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international news _ JONTY SKRUFFF _ 25th August, 2005

Ravers 'Desecrate' Great Wall of China

Leading Chinese newspaper The China Daily launched a ferocious campaign against dance parties taking place on the Great Wall this week, claiming that the 'alcohol and drug enhanced orgies' threatened the sanctity of China's key national symbol.

According to the paper, 1,000 revellers attending a recent 'Wild Dancing Party' on the Jinshanling section, left behind litter including beer bottles while some even urinated against the Great Wall.

"When the Wall is used as a stage to hold such an indecent carnival, the outpouring of public outrage is to be expected," China Daily declared.

"People have every reason to be concerned about both the physical damage such an unruly party could do to the Wall, and the psychological harm such desecration of what is the greatest symbol of Chinese culture and history could do to the Chinese people," they added.

Skrufff contributor Simon Napier-Bell, who produced China's first ever pop concert in the 80s when he took his band Wham into the country, was unimpressed, pointing out 'For over two thousand years the Great Wall has withstood attacking hordes from the north - it should be able to stand up to a bit of wee-wee from a few raving teenagers."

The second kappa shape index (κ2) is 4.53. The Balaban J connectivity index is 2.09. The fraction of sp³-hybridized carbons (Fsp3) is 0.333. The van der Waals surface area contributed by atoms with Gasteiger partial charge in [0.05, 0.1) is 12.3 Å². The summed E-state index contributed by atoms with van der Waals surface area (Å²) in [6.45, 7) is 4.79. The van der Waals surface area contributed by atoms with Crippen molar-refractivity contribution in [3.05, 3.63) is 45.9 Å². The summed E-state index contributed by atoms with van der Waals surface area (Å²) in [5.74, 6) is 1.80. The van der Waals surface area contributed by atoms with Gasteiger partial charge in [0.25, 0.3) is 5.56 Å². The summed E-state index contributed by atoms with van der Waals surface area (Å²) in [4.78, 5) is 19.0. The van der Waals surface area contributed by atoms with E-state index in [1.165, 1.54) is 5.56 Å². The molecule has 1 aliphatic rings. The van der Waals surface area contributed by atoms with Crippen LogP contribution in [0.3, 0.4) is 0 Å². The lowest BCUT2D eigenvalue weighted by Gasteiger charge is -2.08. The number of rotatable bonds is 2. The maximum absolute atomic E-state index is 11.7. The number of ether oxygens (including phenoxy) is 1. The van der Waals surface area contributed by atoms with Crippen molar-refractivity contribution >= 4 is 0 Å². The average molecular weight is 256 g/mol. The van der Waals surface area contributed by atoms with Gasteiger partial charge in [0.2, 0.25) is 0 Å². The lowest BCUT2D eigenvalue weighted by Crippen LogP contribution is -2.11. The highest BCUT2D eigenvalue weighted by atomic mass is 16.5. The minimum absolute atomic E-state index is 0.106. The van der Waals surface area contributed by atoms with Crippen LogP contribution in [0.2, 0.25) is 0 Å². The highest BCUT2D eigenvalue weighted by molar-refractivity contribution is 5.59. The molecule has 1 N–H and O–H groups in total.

"The authorities seemed much less concerned about the sanctity of such things when they destroyed Beijing's ancient city walls and pulled down most of its fine old houses. Still, perhaps a few Portaloos at the next gig would be good idea," he suggested.

The newspaper went on to condemn all the Great Wall dance parties of the last eight years, which includes Paul Oakenfold's groundbreaking set which he turned into a mix CD in 2003 ('Perfecto Presents Great Wall - Paul Oakenfold').

"It was one of the best and most memorable gigs that I have ever done," Oakey told Lunar Magazine soon after the gig.

"The Great Wall is a historic place, and it was an amazing feeling to be there playing music. It started pouring with rain in the middle of the show, which is considered good luck in China," he added.
(Jonty Skrufff)

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